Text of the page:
Joni Mitchell: Taming the Tiger (Warners)

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Joni Mitchell: Taming the Tiger (Warners)

Joni Mitchell recently said she was so tired of being pitted against any "new Joni" woman singer who came along that she seriously considered retirement and devoting time to her painting (which has become very twee, if those works included in the booklet here are anything to go by).

It's not promising, then, to read that the song which got her back on track was about her cat, which went missing after she tossed it out of the house.

That song, Man from Mars, is here early on -- and it's much better than its origins suggest. Typical of Mitchell, the mundane matter is elevated into an emotional address on the idea of loss.

Much of Taming the Tiger is story-telling: Love Puts on a New Face is a narrative between a man and a woman to illustrate the gap between the needs of the genders; the title track has sanctimonious swipes at "whiny white kids" making rock'n'roll today and "formula music/girlie guile" on her radio; Face Lift is a seemingly autobiographical account of a Christmas Day argument with her mother about living with her new partner "shacked up downtown/making love without a license"; and Stay in Touch appears an open letter to Kilauren, the daughter she adopted out 35 years ago and was recently reunited with.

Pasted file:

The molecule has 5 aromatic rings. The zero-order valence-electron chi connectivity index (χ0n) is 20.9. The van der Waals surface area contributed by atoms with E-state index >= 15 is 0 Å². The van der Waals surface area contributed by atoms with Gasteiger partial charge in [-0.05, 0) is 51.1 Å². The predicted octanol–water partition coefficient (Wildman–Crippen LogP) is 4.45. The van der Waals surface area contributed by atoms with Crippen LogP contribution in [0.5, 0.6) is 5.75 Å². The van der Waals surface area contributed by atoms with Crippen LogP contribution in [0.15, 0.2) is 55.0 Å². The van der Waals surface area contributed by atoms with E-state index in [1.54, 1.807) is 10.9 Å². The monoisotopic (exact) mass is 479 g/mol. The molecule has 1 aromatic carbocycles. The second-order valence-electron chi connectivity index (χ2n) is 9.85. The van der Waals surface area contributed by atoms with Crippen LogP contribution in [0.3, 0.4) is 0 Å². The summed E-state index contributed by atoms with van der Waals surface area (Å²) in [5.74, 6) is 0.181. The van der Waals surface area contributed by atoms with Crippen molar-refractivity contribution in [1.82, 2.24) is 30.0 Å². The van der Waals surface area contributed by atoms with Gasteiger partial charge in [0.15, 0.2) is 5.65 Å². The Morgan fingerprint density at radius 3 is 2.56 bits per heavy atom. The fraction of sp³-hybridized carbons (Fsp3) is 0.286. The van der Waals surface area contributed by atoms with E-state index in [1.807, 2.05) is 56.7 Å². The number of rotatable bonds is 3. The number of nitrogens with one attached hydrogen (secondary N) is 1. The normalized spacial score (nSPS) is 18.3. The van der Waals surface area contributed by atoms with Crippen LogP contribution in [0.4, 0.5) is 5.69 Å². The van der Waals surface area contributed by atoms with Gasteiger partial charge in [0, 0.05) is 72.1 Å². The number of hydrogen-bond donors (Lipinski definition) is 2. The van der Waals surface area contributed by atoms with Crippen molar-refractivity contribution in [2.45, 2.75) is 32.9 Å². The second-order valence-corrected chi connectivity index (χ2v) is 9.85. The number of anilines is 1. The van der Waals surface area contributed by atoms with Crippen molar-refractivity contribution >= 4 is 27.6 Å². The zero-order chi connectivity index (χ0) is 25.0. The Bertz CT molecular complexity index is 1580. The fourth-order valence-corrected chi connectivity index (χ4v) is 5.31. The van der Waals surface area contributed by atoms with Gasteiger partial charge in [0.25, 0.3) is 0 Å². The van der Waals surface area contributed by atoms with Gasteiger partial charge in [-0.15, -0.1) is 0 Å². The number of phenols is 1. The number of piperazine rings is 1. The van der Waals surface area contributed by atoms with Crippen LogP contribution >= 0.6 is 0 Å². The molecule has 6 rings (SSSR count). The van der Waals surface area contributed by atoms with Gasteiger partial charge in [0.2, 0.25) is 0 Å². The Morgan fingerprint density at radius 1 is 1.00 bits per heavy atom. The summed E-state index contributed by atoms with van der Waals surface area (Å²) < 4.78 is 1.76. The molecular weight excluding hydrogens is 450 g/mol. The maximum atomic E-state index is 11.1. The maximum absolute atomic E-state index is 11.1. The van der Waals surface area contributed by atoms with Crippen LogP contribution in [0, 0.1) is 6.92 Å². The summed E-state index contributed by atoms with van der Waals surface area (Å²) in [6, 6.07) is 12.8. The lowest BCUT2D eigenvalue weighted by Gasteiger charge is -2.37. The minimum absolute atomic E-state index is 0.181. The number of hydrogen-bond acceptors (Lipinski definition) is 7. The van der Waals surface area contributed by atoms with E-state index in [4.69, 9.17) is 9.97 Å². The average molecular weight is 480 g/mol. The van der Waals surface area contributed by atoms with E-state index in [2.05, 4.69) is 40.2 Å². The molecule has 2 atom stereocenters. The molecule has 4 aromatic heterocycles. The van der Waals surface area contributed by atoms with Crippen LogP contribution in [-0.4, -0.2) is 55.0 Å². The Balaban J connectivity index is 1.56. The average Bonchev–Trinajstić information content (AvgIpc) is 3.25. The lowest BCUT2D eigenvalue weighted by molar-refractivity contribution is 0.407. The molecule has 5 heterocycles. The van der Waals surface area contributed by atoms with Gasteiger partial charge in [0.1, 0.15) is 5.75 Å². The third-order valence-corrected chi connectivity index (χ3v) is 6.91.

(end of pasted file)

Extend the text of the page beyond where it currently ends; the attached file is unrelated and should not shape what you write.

Yet in each she pushes into the allegorical, widening the scope into the universal and pulling tangential issues into the viewfinder. And all this is wrapped up in that quasi-jazz from longtime collaborator saxophonist Wayne Shorter and her own brittle or tonal colour guitar playing on her newly acquired guitar synth.

However, where Mitchell once wrote with a light touch, here she can be unpoetically literal, the music sounding pasted around the periphery.

It's possible to feel emotionally detached to demotic, bludgeoning lyrics which run, for example, "in these tough times as drug lords buy up the banks and warlords radiate the oceans, ecosystems fail."

Mitchell sounds grumpy, middle-aged and not a little weary and impatient with parts of her world, be they personal or political. Maybe in that she's still capturing the mood of her generation? If so, it's a pity.


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